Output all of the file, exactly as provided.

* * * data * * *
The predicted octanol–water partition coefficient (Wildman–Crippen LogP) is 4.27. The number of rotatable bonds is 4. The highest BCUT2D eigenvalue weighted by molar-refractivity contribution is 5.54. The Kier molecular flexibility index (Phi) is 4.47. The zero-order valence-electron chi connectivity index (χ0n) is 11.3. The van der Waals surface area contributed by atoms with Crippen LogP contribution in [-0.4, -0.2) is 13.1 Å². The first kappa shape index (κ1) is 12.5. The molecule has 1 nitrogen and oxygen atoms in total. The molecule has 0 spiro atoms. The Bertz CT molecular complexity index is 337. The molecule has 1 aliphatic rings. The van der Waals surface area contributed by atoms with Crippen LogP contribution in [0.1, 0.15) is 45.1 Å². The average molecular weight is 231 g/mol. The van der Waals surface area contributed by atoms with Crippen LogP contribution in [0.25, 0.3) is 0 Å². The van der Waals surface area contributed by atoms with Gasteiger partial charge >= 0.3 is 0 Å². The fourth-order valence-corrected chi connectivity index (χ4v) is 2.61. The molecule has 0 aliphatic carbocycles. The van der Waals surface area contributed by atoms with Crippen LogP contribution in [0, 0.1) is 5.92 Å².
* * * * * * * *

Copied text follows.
The predicted octanol–water partition coefficient (Wildman–Crippen LogP) is 4.27. The number of rotatable bonds is 4. The highest BCUT2D eigenvalue weighted by molar-refractivity contribution is 5.54. The Kier molecular flexibility index (Phi) is 4.47. The zero-order valence-electron chi connectivity index (χ0n) is 11.3. The van der Waals surface area contributed by atoms with Crippen LogP contribution in [-0.4, -0.2) is 13.1 Å². The first kappa shape index (κ1) is 12.5. The molecule has 1 nitrogen and oxygen atoms in total. The molecule has 0 spiro atoms. The Bertz CT molecular complexity index is 337. The molecule has 1 aliphatic rings. The van der Waals surface area contributed by atoms with Crippen LogP contribution in [0.1, 0.15) is 45.1 Å². The average molecular weight is 231 g/mol. The van der Waals surface area contributed by atoms with Crippen LogP contribution in [0.25, 0.3) is 0 Å². The van der Waals surface area contributed by atoms with Gasteiger partial charge >= 0.3 is 0 Å². The fourth-order valence-corrected chi connectivity index (χ4v) is 2.61. The molecule has 0 aliphatic carbocycles. The van der Waals surface area contributed by atoms with Crippen LogP contribution in [0, 0.1) is 5.92 Å².